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Newest Guggenheim hovers over historic Spanish area

The talk of architecture circles, the newest Guggenheim Museum soars over the site of former shipyard warehouses in a fantasia of titanium-sheathed curves.

Art critics lavish praise on its 300-work permanent collection.But to many residents of Bilbao, the museum opening Saturday at a ceremony attended by King Juan Carlos is a powerful symbol of the rebirth of their city.

The futuristic design by American architect Frank O. Gehry is meant to reflect both the northern city's industrial past of steel mills and shipbuilding and a vision of the future.

"It is a great sculpture that later became architecture, comparable with the greatest works of the last century," says Abraham Hassan, a prominent architect in Madrid.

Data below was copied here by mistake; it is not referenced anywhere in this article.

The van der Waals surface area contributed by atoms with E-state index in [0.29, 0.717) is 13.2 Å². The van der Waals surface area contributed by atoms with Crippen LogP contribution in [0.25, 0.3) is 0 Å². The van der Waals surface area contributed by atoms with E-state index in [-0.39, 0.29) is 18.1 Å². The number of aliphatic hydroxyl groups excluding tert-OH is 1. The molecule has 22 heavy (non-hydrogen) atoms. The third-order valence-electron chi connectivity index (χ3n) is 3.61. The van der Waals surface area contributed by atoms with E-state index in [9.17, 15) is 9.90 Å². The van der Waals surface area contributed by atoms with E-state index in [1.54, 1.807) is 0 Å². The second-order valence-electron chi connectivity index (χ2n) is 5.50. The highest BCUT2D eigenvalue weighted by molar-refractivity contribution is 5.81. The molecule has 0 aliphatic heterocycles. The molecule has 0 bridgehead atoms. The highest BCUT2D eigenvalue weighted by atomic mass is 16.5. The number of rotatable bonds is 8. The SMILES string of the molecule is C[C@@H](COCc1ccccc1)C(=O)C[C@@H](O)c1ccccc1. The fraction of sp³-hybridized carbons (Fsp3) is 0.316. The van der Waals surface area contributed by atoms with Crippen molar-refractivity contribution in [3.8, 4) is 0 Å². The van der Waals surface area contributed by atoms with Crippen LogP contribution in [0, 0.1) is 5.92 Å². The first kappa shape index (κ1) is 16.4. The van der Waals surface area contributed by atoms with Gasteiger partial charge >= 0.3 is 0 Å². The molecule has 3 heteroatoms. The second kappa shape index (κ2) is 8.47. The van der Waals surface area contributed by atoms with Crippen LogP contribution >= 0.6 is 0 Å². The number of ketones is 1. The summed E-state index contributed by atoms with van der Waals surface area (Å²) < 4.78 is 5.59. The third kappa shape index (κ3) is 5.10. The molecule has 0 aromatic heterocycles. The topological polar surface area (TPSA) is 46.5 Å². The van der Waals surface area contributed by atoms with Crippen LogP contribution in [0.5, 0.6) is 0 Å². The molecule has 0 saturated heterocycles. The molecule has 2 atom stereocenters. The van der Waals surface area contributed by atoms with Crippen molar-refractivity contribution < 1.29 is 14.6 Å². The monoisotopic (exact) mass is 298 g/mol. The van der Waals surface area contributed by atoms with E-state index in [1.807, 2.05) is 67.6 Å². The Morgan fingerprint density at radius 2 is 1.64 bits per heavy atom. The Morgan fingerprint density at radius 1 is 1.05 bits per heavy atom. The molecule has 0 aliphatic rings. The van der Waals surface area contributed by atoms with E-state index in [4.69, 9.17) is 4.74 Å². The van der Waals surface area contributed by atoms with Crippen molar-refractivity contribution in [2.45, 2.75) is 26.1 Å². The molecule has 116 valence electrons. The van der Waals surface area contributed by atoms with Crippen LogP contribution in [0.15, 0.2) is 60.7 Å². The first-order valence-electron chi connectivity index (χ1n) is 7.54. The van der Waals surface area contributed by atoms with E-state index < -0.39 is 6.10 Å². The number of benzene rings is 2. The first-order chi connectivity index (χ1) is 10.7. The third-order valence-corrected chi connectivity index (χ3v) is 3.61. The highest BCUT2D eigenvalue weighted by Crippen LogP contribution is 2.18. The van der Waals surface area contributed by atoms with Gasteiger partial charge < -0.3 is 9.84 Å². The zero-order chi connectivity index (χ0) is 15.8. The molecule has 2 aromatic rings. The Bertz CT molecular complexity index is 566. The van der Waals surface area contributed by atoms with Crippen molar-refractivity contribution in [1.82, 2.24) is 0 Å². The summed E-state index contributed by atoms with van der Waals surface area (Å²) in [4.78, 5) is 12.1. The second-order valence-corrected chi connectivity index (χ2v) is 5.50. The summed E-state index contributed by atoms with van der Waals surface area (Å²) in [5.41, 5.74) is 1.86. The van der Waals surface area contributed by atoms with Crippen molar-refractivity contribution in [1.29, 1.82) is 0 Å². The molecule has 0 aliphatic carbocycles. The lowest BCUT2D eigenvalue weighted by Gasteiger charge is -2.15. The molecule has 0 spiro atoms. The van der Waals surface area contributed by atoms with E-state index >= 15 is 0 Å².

The Bilbao museum has more exhibition space than the three Guggenheim museums in New York and Venice, Italy, combined. It will feature works by Eduardo Chillida, Marc Chagall, Vasily Kandinsky, Ellsworth Kelly, Roy Lichtenstein, Paul Klee, Jean-Michel Basquiat and Amselm Kiefer.

One attraction the museum won't be able to count on for its opening is Picasso's mammoth "Guernica" - it's too fragile to be moved from Madrid. Authorities said Wednesday that ETA guerrillas planned to bomb the new museum Bilbao during its weekend opening by Spain's king and queen.

The Guggenheim foundation vowed to open the museum on schedule Saturday despite the death of a policeman, shot Monday when he disturbed guerrillas, posing as gardeners, trying to plant remote-control grenades in flower pots for a giant plant sculpture in front of the building.